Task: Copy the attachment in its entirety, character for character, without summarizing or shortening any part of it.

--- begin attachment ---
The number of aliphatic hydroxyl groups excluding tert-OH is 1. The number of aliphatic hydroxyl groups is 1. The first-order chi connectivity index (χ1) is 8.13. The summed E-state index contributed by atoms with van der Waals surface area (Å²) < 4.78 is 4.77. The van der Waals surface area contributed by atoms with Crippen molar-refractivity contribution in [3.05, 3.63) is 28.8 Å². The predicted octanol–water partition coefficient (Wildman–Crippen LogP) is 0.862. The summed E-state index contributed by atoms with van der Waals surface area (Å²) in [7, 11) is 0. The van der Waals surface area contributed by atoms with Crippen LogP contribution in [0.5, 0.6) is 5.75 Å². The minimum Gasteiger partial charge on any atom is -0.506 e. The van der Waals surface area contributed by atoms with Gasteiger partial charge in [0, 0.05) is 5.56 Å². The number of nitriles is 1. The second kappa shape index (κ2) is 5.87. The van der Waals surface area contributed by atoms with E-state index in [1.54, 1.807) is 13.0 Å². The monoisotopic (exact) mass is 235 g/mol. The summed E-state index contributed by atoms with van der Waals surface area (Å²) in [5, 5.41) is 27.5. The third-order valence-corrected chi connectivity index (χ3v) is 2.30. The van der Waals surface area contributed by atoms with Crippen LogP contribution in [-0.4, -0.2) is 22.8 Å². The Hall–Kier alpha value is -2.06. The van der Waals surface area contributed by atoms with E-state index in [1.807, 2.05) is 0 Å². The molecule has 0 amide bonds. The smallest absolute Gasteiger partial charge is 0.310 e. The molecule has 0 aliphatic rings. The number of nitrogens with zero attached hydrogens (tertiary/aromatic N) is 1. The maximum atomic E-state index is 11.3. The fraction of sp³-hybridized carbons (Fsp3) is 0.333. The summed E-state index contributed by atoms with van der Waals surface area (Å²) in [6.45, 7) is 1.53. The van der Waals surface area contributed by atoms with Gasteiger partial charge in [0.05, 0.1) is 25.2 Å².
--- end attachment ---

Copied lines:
The number of aliphatic hydroxyl groups excluding tert-OH is 1. The number of aliphatic hydroxyl groups is 1. The first-order chi connectivity index (χ1) is 8.13. The summed E-state index contributed by atoms with van der Waals surface area (Å²) < 4.78 is 4.77. The van der Waals surface area contributed by atoms with Crippen molar-refractivity contribution in [3.05, 3.63) is 28.8 Å². The predicted octanol–water partition coefficient (Wildman–Crippen LogP) is 0.862. The summed E-state index contributed by atoms with van der Waals surface area (Å²) in [7, 11) is 0. The van der Waals surface area contributed by atoms with Crippen LogP contribution in [0.5, 0.6) is 5.75 Å². The minimum Gasteiger partial charge on any atom is -0.506 e. The van der Waals surface area contributed by atoms with Gasteiger partial charge in [0, 0.05) is 5.56 Å². The number of nitriles is 1. The second kappa shape index (κ2) is 5.87. The van der Waals surface area contributed by atoms with E-state index in [1.54, 1.807) is 13.0 Å². The monoisotopic (exact) mass is 235 g/mol. The summed E-state index contributed by atoms with van der Waals surface area (Å²) in [5, 5.41) is 27.5. The third-order valence-corrected chi connectivity index (χ3v) is 2.30. The van der Waals surface area contributed by atoms with Crippen LogP contribution in [-0.4, -0.2) is 22.8 Å². The Hall–Kier alpha value is -2.06. The van der Waals surface area contributed by atoms with E-state index in [1.807, 2.05) is 0 Å². The molecule has 0 amide bonds. The smallest absolute Gasteiger partial charge is 0.310 e. The molecule has 0 aliphatic rings. The number of nitrogens with zero attached hydrogens (tertiary/aromatic N) is 1. The maximum atomic E-state index is 11.3. The fraction of sp³-hybridized carbons (Fsp3) is 0.333. The summed E-state index contributed by atoms with van der Waals surface area (Å²) in [6.45, 7) is 1.53. The van der Waals surface area contributed by atoms with Gasteiger partial charge in [0.05, 0.1) is 25.2 Å².